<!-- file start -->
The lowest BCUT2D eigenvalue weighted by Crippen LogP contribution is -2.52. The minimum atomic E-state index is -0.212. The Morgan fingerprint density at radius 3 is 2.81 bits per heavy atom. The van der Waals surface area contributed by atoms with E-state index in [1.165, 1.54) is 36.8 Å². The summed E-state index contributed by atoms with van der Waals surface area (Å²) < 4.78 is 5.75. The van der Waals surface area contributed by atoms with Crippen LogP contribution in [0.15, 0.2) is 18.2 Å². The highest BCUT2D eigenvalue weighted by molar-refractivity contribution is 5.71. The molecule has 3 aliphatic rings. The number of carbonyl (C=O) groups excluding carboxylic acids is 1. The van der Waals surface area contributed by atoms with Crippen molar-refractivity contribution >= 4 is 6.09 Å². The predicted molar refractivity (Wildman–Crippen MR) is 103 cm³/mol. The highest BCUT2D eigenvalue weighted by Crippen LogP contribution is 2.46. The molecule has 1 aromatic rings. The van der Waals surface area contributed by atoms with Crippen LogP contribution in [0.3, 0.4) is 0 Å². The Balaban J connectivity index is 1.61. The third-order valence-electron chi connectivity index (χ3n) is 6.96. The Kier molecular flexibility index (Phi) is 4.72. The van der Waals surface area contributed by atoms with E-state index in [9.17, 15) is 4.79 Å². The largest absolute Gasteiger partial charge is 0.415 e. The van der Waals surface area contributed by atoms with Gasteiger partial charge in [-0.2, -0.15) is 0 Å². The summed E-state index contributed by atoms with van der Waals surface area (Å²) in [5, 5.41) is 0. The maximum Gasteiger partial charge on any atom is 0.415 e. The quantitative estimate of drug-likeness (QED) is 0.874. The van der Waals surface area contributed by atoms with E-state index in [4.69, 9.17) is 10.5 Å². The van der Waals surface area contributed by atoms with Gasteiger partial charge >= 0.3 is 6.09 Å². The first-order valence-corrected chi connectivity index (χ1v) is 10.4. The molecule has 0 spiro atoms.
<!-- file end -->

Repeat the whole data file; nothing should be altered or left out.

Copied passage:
The lowest BCUT2D eigenvalue weighted by Crippen LogP contribution is -2.52. The minimum atomic E-state index is -0.212. The Morgan fingerprint density at radius 3 is 2.81 bits per heavy atom. The van der Waals surface area contributed by atoms with E-state index in [1.165, 1.54) is 36.8 Å². The summed E-state index contributed by atoms with van der Waals surface area (Å²) < 4.78 is 5.75. The van der Waals surface area contributed by atoms with Crippen LogP contribution in [0.15, 0.2) is 18.2 Å². The highest BCUT2D eigenvalue weighted by molar-refractivity contribution is 5.71. The molecule has 3 aliphatic rings. The number of carbonyl (C=O) groups excluding carboxylic acids is 1. The van der Waals surface area contributed by atoms with Crippen molar-refractivity contribution >= 4 is 6.09 Å². The predicted molar refractivity (Wildman–Crippen MR) is 103 cm³/mol. The highest BCUT2D eigenvalue weighted by Crippen LogP contribution is 2.46. The molecule has 1 aromatic rings. The van der Waals surface area contributed by atoms with Crippen LogP contribution in [0.3, 0.4) is 0 Å². The Balaban J connectivity index is 1.61. The third-order valence-electron chi connectivity index (χ3n) is 6.96. The Kier molecular flexibility index (Phi) is 4.72. The van der Waals surface area contributed by atoms with E-state index in [9.17, 15) is 4.79 Å². The largest absolute Gasteiger partial charge is 0.415 e. The van der Waals surface area contributed by atoms with Gasteiger partial charge in [-0.2, -0.15) is 0 Å². The summed E-state index contributed by atoms with van der Waals surface area (Å²) in [5, 5.41) is 0. The maximum Gasteiger partial charge on any atom is 0.415 e. The quantitative estimate of drug-likeness (QED) is 0.874. The van der Waals surface area contributed by atoms with E-state index in [4.69, 9.17) is 10.5 Å². The van der Waals surface area contributed by atoms with Gasteiger partial charge >= 0.3 is 6.09 Å². The first-order valence-corrected chi connectivity index (χ1v) is 10.4. The molecule has 0 spiro atoms.